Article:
Skip to main content
  • News in Review

    Smartphone-Based App Helps Monitor Progression

    Download PDF

    During the pandemic lockdown, ophthalmologists at the Singapore National Eye Centre (SNEC) found that some patients with retinal diseases could successfully use a smartphone-based app to monitor their eyes for signs of progression.1


    FOLLOW-UP? Home testing flagged a subset of patients who needed in-person exams.

    Timely detection. The 732 partici­pants in the SNEC study tested them­selves at home for signs of metamorph­opsia with the FDA-approved Alleye smartphone app (Oculocare Medical). The app requires the patient to perform a series of dot-alignment hyperacuity tasks on the phone screen.2

    Researchers viewed test results on a dedicated monitoring portal to identify a loss in hyperacuity (considered a “trigger event”), which may precede symptomatic visual deterioration, so the patient could be brought into the clinic for follow-up. The patients had diagnoses of diabetic macular edema, wet or dry age-related macular degen­eration, diabetic retinopathy, or retinal vein occlusion.

    During Singapore’s lockdown in early 2020, when routine appointments were postponed, the app showed trigger events in 33 patients, seven of whom were called in for exams after a telephone consultation. Of these, five subsequently proved to have clinically verified disease progression. When the remaining 26 patients were examined at rescheduled appointments, 20 were found to have no disease progression.

    “We believe that such self-moni­toring mobile apps, if correctly paired with an education effort [and robust follow-up], represent a novel model of care that should be adopted,” said study leader Kelvin Y. Chong Teo, MBBS, MMed (Ophth), at the Singapore Eye Research Institute and the Duke-NUS academic clinical program. Such a model of care could help limit the number of “arbitrary monitoring visits” that are often of low yield, he noted.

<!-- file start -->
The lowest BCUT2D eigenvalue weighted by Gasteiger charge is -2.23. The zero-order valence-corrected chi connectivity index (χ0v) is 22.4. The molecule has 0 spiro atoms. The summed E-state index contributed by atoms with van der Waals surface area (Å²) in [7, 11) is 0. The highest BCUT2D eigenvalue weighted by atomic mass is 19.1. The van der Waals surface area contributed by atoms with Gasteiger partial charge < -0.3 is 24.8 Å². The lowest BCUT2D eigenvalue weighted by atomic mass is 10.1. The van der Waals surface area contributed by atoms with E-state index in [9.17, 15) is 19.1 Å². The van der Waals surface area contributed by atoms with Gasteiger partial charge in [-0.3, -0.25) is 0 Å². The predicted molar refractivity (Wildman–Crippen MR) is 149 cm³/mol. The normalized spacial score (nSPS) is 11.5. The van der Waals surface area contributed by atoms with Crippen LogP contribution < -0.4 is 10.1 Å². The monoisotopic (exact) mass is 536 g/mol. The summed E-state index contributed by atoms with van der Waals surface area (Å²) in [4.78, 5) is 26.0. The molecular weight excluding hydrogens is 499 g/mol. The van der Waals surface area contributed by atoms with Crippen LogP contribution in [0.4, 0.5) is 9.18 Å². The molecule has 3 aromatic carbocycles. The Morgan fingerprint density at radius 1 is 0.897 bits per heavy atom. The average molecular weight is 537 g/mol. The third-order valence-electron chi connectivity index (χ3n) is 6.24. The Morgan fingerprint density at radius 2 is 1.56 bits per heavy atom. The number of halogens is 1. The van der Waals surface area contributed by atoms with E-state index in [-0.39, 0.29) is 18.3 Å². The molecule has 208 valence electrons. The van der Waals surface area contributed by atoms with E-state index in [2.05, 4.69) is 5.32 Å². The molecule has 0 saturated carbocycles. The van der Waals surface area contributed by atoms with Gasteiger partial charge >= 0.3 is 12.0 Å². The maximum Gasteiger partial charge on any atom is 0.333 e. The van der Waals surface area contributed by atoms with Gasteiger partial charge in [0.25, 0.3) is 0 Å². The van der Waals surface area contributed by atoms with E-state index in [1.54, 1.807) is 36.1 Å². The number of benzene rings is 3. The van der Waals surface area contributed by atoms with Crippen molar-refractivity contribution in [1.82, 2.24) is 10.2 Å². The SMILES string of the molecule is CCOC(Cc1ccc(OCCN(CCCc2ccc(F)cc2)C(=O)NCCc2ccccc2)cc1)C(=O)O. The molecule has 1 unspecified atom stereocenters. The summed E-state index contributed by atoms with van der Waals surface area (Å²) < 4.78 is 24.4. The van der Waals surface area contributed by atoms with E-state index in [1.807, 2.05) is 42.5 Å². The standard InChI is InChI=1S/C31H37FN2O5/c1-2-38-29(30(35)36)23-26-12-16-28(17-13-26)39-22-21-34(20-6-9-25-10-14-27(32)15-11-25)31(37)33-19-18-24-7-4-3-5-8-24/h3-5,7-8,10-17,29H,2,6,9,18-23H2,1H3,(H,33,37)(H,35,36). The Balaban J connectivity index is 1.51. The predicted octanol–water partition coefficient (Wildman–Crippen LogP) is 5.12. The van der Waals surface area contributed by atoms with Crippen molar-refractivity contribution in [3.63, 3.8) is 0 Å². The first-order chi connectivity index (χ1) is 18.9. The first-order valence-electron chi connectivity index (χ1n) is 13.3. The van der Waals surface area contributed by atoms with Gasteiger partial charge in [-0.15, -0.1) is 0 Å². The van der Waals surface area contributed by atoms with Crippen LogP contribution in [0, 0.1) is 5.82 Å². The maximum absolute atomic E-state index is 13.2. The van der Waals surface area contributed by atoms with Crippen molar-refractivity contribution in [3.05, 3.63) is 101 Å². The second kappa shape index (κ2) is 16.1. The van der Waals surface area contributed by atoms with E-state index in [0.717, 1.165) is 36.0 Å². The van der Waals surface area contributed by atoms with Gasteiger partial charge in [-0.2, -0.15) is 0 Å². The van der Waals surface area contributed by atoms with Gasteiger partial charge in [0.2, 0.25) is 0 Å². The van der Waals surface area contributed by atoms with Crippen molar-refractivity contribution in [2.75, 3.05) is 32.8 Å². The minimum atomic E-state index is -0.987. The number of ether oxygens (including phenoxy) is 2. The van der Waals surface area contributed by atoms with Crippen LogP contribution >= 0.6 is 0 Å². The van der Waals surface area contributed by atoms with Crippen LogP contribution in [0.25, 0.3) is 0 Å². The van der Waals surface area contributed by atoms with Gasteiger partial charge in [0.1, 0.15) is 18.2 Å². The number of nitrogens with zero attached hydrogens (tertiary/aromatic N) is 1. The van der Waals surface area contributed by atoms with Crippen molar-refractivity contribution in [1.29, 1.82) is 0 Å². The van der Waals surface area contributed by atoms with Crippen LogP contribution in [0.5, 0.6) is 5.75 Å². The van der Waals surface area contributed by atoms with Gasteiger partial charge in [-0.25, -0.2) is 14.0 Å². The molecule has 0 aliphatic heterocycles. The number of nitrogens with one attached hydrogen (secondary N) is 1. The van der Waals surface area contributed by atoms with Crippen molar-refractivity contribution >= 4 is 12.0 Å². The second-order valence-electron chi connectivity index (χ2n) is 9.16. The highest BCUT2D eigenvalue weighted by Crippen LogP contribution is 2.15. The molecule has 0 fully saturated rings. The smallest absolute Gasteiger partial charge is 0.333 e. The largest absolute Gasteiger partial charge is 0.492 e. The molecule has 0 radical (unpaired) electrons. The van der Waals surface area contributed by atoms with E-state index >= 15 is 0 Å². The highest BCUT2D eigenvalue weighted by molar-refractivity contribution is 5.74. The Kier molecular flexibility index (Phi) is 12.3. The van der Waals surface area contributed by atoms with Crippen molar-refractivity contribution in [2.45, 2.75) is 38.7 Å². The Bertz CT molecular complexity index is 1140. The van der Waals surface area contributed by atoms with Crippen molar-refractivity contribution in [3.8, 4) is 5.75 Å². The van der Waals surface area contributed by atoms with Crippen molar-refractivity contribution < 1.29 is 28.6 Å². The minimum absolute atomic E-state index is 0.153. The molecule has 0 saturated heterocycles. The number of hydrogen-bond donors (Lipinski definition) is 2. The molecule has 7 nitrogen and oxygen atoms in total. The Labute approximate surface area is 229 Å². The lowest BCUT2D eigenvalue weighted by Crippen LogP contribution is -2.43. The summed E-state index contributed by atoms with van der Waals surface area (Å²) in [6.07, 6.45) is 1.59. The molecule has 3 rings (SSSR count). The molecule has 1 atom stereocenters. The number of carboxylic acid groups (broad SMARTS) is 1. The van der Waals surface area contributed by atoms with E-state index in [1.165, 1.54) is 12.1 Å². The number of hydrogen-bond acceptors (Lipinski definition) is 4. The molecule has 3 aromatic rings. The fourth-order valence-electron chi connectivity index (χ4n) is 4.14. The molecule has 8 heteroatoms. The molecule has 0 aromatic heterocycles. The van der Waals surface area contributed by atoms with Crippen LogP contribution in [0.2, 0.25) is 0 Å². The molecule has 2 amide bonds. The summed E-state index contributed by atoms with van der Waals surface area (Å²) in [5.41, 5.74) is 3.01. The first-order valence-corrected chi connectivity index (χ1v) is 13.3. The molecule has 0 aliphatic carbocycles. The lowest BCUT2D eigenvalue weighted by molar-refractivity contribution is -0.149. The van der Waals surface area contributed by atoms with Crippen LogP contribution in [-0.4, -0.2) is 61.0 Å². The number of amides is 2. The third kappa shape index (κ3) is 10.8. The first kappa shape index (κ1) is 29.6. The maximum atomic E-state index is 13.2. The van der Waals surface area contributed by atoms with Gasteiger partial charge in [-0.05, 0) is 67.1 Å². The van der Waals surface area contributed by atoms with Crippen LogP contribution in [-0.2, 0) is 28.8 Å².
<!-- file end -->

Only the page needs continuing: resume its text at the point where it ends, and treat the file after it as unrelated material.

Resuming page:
Imperfect rollout. Because of the unanticipated COVID-19 lockdown, patients who agreed to enroll in this self-monitoring initiative did not have the recommended face-to-face instruc­tion on how to use the app. This may be why only 43% of the participants complied with the request that they test their affected eyes twice a week, the researchers said. When the 33 partic­ipants were questioned about their trigger events, 15 had not tested their eyes as often as prescribed, six had been testing the wrong eye, and five reported having trouble using the test.

    Looking ahead. Despite these difficul­ties, Dr. Teo said, the study outcomes hint at how a properly implemented self-monitoring system might benefit certain patients.

    “What we found, unsurprisingly, was that younger patients or those who had family support were more likely to sign up and be adherent to the program,” he said. Other patients who participat­ed actively were those who had poor vision in one eye. “We postulate that they were more fastidious in monitor­ing their vision in their good eye and hence more adherent,” he noted.

    Dr. Teo said the SNEC continues to use self-monitoring initiatives to augment care for patients with retinal diseases. “Such initiatives should not shortchange interactions between physician and patient. Instead, they can serve to allow for a more tailored level of care, where patients are able to access care when they require it.”

    —Linda Roach


    1 Chong Teo KY. Ophthalmol Retina. Published online Feb. 18, 2021.

    2 Schmid MK et al. Eye (Lond). 2019;33(10):1584-1589.


    Relevant financial disclosures: Dr. Teo—Bayer: L; Novartis: L; Topcon: L.

    For full disclosures and the disclosure key, see below.

    Full Financial Disclosures

    Dr. Korenfeld Encore Vision: S; EyeGate: C; EyePoint: C; Novartis: C,S; Orasis: C.

    Dr. Shekhawat NEI: S.

    Dr. Teo Bayer: L; Novartis: L; Topcon: L.

    Dr. Woreta None.

    Dr. WuDunn Allergan: S.

    Disclosure Category



    Consultant/Advisor C Consultant fee, paid advisory boards, or fees for attending a meeting.
    Employee E Employed by a commercial company.
    Speakers bureau L Lecture fees or honoraria, travel fees or reimbursements when speaking at the invitation of a commercial company.
    Equity owner O Equity ownership/stock options in publicly or privately traded firms, excluding mutual funds.
    Patents/Royalty P Patents and/or royalties for intellectual property.
    Grant support S Grant support or other financial support to the investigator from all sources, including research support from government agencies (e.g., NIH), foundations, device manufacturers, and/or pharmaceutical companies.


    More from this month’s News in Review